Nav: Home

AI systems exhibit gender and racial biases when learning language

April 13, 2017

As artificial intelligence systems "learn" language from existing texts, they exhibit the same biases that humans do, a new study reveals. The results not only provide a tool for studying prejudicial attitudes and behavior in humans, but also emphasize how language is intimately intertwined with historical biases and cultural stereotypes. A common way to measure biases in humans is the Implicit Association Test (IAT), where subjects are asked to pair two concepts they find similar, in contrast to two concepts they find different; their response times can vary greatly, indicating how well they associated one word with another (for example, people are more likely to associate "flowers" with "pleasant," and "insects" with "unpleasant"). Here, Aylin Caliskan and colleagues developed a similar way to measure biases in AI systems that acquire language from human texts; rather than measuring lag time, however, they used the statistical number of associations between words, analyzing roughly 2.2 million words in total. Their results demonstrate that AI systems retain biases seen in humans. For example, studies of human behavior show that the exact same resume is 50% more likely to result in an opportunity for an interview if the candidate's name is European American rather than African-American. Indeed, the AI system was more likely to associate European American names with "pleasant" stimuli (e.g. "gift," or "happy"). In terms of gender, the AI system also reflected human biases, where female words (e.g., "woman" and "girl") were more associated than male words with the arts, compared to mathematics. In a related Perspective, Anthony G. Greenwald discusses these findings and how they could be used to further analyze biases in the real world.
-end-


American Association for the Advancement of Science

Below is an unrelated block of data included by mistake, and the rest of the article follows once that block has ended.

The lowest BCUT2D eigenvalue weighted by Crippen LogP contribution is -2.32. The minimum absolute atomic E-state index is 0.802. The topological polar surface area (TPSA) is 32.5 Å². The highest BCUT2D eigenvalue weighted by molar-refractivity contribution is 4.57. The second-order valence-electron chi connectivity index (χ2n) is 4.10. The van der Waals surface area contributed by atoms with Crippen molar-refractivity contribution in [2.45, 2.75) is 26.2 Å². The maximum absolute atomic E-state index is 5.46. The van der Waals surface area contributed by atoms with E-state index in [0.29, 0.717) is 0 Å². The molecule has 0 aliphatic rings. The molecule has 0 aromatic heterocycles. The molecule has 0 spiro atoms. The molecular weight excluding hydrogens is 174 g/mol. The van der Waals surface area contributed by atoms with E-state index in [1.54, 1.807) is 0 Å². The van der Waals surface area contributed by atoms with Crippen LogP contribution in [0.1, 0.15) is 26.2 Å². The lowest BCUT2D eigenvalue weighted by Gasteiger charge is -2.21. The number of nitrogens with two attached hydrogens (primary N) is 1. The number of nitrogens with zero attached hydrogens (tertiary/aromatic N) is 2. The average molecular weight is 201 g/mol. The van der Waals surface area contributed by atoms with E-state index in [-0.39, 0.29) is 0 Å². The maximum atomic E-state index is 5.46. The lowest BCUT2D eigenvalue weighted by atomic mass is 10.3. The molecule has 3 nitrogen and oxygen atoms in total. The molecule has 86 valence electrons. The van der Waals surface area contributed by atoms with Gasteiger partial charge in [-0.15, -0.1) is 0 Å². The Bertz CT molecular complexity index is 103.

Related Language Articles:

The world's most spoken language is...'Terpene'
If you're small, smells are a good way to stand out.
Study analyzes what 'a' and 'the' tell us about language acquisition
A study co-authored by an MIT professor suggests that experience is an important component of early-childhood language usage although it doesn't necessarily account for all of a child's language facility.
Why do people switch their language?
Due to increasing globalization, the linguistic landscape of our world is changing; many people give up use of one language in favor of another.
Discovering what shapes language diversity
A research team led by Colorado State University is the first to use a form of simulation modeling to study the processes that shape language diversity patterns.
'Speaking my language': Method helps prepare teachers of dual language learners
Researchers at Lehigh University, led by L. Brook Sawyer and Patricia H.
The brain watched during language learning
Researchers from Nijmegen, the Netherlands, have for the first time captured images of the brain during the initial hours and days of learning a new language.
'Now-or-never bottleneck' explains language acquisition
We are constantly bombarded with linguistic input, but our brains are unable to remember long strings of linguistic information.
The secret language of microbes
Social microbes often interact with each other preferentially, favoring those that share certain genes in common.
A programming language for living cells
New language lets MIT researchers design novel biological circuits.
Syntax is not unique to human language
Human communication is powered by rules for combining words to generate novel meanings.

Related Language Reading:

Best Science Podcasts 2019

We have hand picked the best science podcasts for 2019. Sit back and enjoy new science podcasts updated daily from your favorite science news services and scientists.
Now Playing: TED Radio Hour

Anthropomorphic
Do animals grieve? Do they have language or consciousness? For a long time, scientists resisted the urge to look for human qualities in animals. This hour, TED speakers explore how that is changing. Guests include biological anthropologist Barbara King, dolphin researcher Denise Herzing, primatologist Frans de Waal, and ecologist Carl Safina.
Now Playing: Science for the People

#SB2 2019 Science Birthday Minisode: Mary Golda Ross
Our second annual Science Birthday is here, and this year we celebrate the wonderful Mary Golda Ross, born 9 August 1908. She died in 2008 at age 99, but left a lasting mark on the science of rocketry and space exploration as an early woman in engineering, and one of the first Native Americans in engineering. Join Rachelle and Bethany for this very special birthday minisode celebrating Mary and her achievements. Thanks to our Patreons who make this show possible! Read more about Mary G. Ross: Interview with Mary Ross on Lash Publications International, by Laurel Sheppard Meet Mary Golda...